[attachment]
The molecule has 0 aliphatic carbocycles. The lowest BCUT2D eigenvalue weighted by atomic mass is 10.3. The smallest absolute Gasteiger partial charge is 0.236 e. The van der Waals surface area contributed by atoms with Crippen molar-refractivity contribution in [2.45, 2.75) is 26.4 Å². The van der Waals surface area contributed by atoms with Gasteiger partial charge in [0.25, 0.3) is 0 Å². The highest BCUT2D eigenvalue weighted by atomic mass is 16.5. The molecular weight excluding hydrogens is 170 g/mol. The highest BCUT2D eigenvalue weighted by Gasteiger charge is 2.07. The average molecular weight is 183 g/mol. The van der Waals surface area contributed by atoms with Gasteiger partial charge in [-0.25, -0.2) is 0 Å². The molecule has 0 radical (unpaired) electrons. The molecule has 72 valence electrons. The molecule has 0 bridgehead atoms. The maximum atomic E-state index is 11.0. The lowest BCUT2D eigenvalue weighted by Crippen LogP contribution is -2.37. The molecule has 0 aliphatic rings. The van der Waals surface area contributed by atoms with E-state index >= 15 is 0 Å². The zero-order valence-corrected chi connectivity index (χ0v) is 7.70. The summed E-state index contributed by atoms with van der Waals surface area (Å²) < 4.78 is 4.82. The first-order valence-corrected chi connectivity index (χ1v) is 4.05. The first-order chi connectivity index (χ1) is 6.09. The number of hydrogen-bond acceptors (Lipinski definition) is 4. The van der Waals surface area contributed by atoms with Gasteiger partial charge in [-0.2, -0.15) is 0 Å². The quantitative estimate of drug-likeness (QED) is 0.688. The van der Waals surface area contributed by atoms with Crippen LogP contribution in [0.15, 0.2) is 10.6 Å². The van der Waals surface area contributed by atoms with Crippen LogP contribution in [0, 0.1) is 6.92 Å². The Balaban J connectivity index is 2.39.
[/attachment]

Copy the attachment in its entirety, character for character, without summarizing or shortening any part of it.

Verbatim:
The molecule has 0 aliphatic carbocycles. The lowest BCUT2D eigenvalue weighted by atomic mass is 10.3. The smallest absolute Gasteiger partial charge is 0.236 e. The van der Waals surface area contributed by atoms with Crippen molar-refractivity contribution in [2.45, 2.75) is 26.4 Å². The van der Waals surface area contributed by atoms with Gasteiger partial charge in [0.25, 0.3) is 0 Å². The highest BCUT2D eigenvalue weighted by atomic mass is 16.5. The molecular weight excluding hydrogens is 170 g/mol. The highest BCUT2D eigenvalue weighted by Gasteiger charge is 2.07. The average molecular weight is 183 g/mol. The van der Waals surface area contributed by atoms with Gasteiger partial charge in [-0.25, -0.2) is 0 Å². The molecule has 0 radical (unpaired) electrons. The molecule has 72 valence electrons. The molecule has 0 bridgehead atoms. The maximum atomic E-state index is 11.0. The lowest BCUT2D eigenvalue weighted by Crippen LogP contribution is -2.37. The molecule has 0 aliphatic rings. The van der Waals surface area contributed by atoms with E-state index >= 15 is 0 Å². The zero-order valence-corrected chi connectivity index (χ0v) is 7.70. The summed E-state index contributed by atoms with van der Waals surface area (Å²) < 4.78 is 4.82. The first-order valence-corrected chi connectivity index (χ1v) is 4.05. The first-order chi connectivity index (χ1) is 6.09. The number of hydrogen-bond acceptors (Lipinski definition) is 4. The van der Waals surface area contributed by atoms with Gasteiger partial charge in [-0.2, -0.15) is 0 Å². The quantitative estimate of drug-likeness (QED) is 0.688. The van der Waals surface area contributed by atoms with Crippen LogP contribution in [0.15, 0.2) is 10.6 Å². The van der Waals surface area contributed by atoms with Crippen LogP contribution in [0, 0.1) is 6.92 Å². The Balaban J connectivity index is 2.39.